“The changes to the Modern Award scheme have been felt by a large number of employers across a diverse array of industries.”
The changes to the Modern Award scheme, confirmed in September 2019 and taking effect throughout different stages of 2020, by the Fair Work Commission (the Commission) have been felt by a large number of employers across a diverse array of industries. This comes after a raft of underpayment scandals impacting high profile employers around Australia such as Woolworths’s underpayments of $390 million and George Calombaris’s MAdE Establishment underpaying $7.8 million. Some of the reasons highlighted for the significant underpayment of staff included incorrectly applying annualised salary arrangements and not paying staff at the correct award level. Thus, in reaction to those cases, the amendments were aimed at ensuring annualised salary employees were being paid at least at or above award rates instead of being underpaid in respect to overtime and penalty rates.
With the new changes to the Modern Award Scheme (the scheme), employers were required to amend employment contracts and adjust payroll and HR practices in accordance with the new changes. The key changes to the scheme included imposing strict requirements and regulations on employers for record keeping, employee notification and the constant review of the arrangement.
The first step in complying with the new obligations requires employers to keep particular records such as pay, leave, overtime, superannuation, and termination of employment records in accordance with Part 3-6, Division 3 of the Regulations. Regulation 3.33 highlights the certain pay records required to be kept by employers and regulation 3.34 requires keeping a record of the number of overtime hours worked, and the time the employee began and ended their overtime. These records assist in determining how the hours worked apply to the relevant award.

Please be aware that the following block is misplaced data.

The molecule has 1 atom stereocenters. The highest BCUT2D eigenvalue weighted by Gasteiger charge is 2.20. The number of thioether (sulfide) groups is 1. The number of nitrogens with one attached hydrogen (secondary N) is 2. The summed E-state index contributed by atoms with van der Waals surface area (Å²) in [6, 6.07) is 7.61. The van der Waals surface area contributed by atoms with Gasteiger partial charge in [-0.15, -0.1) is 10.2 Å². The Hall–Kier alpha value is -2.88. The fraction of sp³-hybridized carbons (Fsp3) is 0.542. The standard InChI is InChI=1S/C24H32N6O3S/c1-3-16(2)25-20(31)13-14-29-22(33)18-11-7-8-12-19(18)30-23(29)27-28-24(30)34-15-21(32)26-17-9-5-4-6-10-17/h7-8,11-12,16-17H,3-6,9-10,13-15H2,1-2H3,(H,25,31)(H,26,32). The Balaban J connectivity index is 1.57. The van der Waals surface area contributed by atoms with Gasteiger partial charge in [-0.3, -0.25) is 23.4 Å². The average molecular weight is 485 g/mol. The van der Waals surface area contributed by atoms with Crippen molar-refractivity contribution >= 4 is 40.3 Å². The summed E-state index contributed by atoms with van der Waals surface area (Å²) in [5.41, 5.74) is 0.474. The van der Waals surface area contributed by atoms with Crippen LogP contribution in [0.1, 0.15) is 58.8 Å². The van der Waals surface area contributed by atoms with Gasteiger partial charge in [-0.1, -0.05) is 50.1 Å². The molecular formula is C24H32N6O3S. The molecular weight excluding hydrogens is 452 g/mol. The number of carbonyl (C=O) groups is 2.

This becomes a real challenge for employers and adds to their responsibilities as it can be difficult to interpret the hours worked against the impacted scheme and subsequently award the correct amount. This has been slightly remedied by software companies such as Sage, creating products to assist with existing payroll programs to interpret the hours against the relevant award scheme and calculate the amounts against the employee’s annual salary.
As outlined by the Fair Work Commission, the employer or business has 14 days to remedy an underpayment or else they may face significant penalties under the Fair Work Act.
To make sure employers are compliant with the changes, they must inform employees of what their salary specifically includes such as the annualised salary rate, what it compensates for, and any overtime in excess that has to be paid. The obligation falls on employers to keep track of overtime and pay any additional rates despite employees not requesting the additional payment. This further adds to employer’s growing list of responsibilities.
For employers to guarantee they are continuously compliant with the scheme, they should undertake at least annual salary reviews, ensure clarity regarding what annualised salary mechanism is being used, and review records and record-keeping practices making sure proper systems are in place to ensure these requirements are met.
Despite the changes to the scheme being released since 2020, some businesses are still not aware of their new obligations due to common misconceptions held. These include employers believing they do not have employees covered by awards, relying on the Better Off Overall Test (BOOT), and believing added incentives constitute renumeration. In contrast to these held misconceptions, the vast majority of Australia’s workforce is covered by the scheme, applying the BOOT test to employees’ salaries is insufficient and may still result in non-compliance with the scheme, and finally added incentives cannot be used to determine an employee’s salary.
As these changes have been implemented quite recently, it is still difficult to determine what the potential long-term impacts may include. However, by way of inference the increased complexity in determining the correct award rates and compliance may result in an increased number of companies reporting miscalculations. However, this may potentially be remedied by the development of new technologies and software’s to assist businesses in determining the correct award rate. Despite the added complexity, these changes will potentially have a positive impact on employee’s rights to be paid correctly and ensure accurate documentation and records are kept in case of a dispute arising.
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